An RPGers First Steps with JSON: Consuming JSON data with YAJL


There are two basic approaches we could take. The first is simply to test the node returned by YAJL_OBJECT_FIND to see if it is null. Remember that underneath it all the node values are pointers so the actual test could look like this:

      idNode = YAJL_OBJECT_FIND( customerNode: 'ID' );
         If idNode <> *null;
            customer(c).id = YAJL_GET_NUMBER( idNode );
            // Take appropriate error action

If ID were a compulsory field, which given its name is likely, then this is probably an appropriate way to handle it. But what if there are optional fields involved in the document? Is there an easier way than coding a test for each and every field?

The answer is yes. By using the YAJL_OBJECT_LOOP function we can simply loop through all of the objects within a given node, to obtain the field name for each. We can then use that name in a SELECT operation and extract the values as appropriate.

In the example below we have replaced the code (J, K, etc.) that extracted the fields within the YAJL_ARRAY_LOOP (I) with the following logic:

(M)       i = 0;

(N)       Dow YAJL_OBJECT_LOOP( customerNode: i: key: node );
(O)          When key = 'ID';
                customer(c).id = YAJL_GET_NUMBER( node );
             When key = 'Name';
                customer(c).name = YAJL_GET_STRING( node );
             When key = 'Street';
                customer(c).street = YAJL_GET_STRING( node );
             When key = 'City';
                customer(c).city = YAJL_GET_STRING( node );
             When key = 'State';
                customer(c).state = YAJL_GET_STRING( node );
             When key = 'Zip';
                customer(c).zip = YAJL_GET_STRING( node );

We begin by setting the item counter (i) to zero. It will subsequently be incremented by the YAJL_OBJECT_LOOP function at (N). This function requires four parameters. The first is the node locator from which we are to extract the objects—c customerNode in our case. The second is the aforementioned item counter. The third is a character field into which the function will place the key value (i.e. the object's name) and it will place the actual locator node in the fourth parameter. Like YAJL_ARRAY_LOOP this function returns an indicator that is used to control the DOW loop.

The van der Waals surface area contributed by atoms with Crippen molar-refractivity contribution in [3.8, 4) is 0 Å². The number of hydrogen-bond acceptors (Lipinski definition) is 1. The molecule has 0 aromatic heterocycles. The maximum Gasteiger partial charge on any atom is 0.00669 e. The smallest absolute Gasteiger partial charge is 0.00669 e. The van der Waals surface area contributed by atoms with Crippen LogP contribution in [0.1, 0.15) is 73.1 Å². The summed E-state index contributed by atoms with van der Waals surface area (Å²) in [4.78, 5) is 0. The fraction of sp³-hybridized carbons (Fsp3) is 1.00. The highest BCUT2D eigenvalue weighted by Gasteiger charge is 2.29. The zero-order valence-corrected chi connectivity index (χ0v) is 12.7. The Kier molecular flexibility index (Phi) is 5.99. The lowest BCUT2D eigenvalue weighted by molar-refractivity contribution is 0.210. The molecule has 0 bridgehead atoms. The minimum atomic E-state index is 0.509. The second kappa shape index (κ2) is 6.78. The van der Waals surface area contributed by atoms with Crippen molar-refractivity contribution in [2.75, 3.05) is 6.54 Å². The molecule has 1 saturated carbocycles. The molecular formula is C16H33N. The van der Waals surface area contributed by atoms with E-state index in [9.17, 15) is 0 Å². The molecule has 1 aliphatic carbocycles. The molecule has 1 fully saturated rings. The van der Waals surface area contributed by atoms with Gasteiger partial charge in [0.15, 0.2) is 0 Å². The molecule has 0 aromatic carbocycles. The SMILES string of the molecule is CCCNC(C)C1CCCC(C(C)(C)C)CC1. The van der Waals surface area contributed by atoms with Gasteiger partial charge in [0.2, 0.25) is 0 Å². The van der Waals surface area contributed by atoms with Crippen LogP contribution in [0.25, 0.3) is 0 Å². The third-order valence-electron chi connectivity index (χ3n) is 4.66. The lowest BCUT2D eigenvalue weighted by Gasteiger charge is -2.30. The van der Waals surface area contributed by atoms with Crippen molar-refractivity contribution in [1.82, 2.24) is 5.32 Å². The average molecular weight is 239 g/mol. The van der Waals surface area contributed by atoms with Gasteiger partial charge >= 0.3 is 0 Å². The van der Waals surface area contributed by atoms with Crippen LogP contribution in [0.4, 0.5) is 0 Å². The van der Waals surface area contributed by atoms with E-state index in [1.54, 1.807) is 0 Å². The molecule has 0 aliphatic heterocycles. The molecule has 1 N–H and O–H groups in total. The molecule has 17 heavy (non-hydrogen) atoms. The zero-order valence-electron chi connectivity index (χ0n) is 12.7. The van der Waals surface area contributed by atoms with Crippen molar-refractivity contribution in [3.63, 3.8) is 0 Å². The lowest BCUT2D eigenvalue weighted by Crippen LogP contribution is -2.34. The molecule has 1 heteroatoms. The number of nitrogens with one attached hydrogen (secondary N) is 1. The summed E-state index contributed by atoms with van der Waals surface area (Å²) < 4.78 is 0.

We can then code a SELECT and test for the individual field names in the WHEN clauses that begin at (O). In practice, when using this approach, we would almost certainly need to add logic to ensure that compulsory items were in fact present. We would also need to ensure that appropriate default values were set for the optional fields. For example by ensuring that the optional character fields in the array DS were blank.

Wrapping Up

There are a lot more features and functions available within YAJL than we have had time to cover in this brief two part series, but we hope we have whetted your appetite and given you a good starting point for further explorations.

We hope to return to YAJL in future articles. In the meantime, if there are any specific problems or issues that you would like us to address, please let us know via the comments section.

Jon Paris is a technical editor with IBM Systems Magazine and co-owner of Partner400.

Susan Gantner is a technical editor with IBM Systems Magazine and co-owner of Partner400.

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